When the first tendency was once displayed, methodical selection and the inherited effects of compulsory training in each successive generation would soon complete the work; and unconscious selection is still at work, as each man tries to procure, without intending to improve the breed, dogs which will stand and hunt best.
On the other hand, habit alone in some cases has sufficed; no animal is more difficult to tame than the young of the wild rabbit; scarcely any animal is tamer than the young of the tame rabbit; but I do not suppose that domestic rabbits have ever been selected for tameness; and I presume that we must attribute the whole of the inherited change from extreme wildness to extreme tameness, simply to habit and long-continued close confinement.
Natural instincts are lost under domestication: a remarkable instance of this is seen in those breeds of fowls which very rarely or never become 'broody,' that is, never wish to sit on their eggs.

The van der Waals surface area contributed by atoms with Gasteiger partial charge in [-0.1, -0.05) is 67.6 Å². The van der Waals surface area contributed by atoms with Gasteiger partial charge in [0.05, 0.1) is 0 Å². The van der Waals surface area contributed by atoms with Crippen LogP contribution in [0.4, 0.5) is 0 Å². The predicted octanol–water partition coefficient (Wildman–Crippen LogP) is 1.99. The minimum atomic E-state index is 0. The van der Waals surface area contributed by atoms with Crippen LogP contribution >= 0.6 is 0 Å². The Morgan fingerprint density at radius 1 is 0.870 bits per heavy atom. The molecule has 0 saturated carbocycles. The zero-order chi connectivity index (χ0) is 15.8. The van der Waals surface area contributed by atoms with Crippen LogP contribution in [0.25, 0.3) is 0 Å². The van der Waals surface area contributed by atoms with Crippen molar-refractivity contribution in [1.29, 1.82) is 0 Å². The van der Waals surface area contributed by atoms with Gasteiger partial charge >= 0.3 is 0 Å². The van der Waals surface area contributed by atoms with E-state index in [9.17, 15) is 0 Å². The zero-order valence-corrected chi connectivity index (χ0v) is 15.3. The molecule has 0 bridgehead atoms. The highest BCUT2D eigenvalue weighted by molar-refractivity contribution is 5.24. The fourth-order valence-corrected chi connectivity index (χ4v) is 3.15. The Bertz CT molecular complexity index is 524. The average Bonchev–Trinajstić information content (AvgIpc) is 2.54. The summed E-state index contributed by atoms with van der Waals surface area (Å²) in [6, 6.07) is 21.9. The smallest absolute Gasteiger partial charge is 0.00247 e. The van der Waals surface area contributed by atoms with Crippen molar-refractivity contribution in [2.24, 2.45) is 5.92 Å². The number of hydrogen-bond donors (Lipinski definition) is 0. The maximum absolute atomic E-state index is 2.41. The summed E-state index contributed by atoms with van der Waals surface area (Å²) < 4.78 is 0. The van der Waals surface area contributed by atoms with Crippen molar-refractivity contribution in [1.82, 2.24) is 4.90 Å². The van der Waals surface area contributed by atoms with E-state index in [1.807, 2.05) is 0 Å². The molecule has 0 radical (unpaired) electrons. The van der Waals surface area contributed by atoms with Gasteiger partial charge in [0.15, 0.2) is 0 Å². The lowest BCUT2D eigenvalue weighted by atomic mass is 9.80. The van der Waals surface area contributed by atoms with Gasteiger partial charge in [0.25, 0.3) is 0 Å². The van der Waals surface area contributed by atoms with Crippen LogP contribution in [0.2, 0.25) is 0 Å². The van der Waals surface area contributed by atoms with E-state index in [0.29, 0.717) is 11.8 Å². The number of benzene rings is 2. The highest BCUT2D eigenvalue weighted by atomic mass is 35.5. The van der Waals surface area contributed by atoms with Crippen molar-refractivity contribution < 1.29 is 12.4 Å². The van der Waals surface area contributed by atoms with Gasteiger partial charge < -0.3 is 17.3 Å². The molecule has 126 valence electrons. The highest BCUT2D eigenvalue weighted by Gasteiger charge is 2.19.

Familiarity alone prevents our seeing how universally and largely the minds of our domestic animals have been modified by domestication.
It is scarcely possible to doubt that the love of man has become instinctive in the dog.
All wolves, foxes, jackals, and species of the cat genus, when kept tame, are most eager to attack poultry, sheep, and pigs; and this tendency has been found incurable in dogs which have been brought home as puppies from countries, such as Tierra del Fuego and Australia, where the savages do not keep these domestic animals.
|Tierra del Fuego|
How rarely, on the other hand, do our civilised dogs, even when quite young, require to be taught not to attack poultry, sheep, and pigs!
No doubt they occasionally do make an attack, and are then beaten; and if not cured, they are destroyed; so that habit, with some degree of selection, has probably concurred in civilising by inheritance our dogs.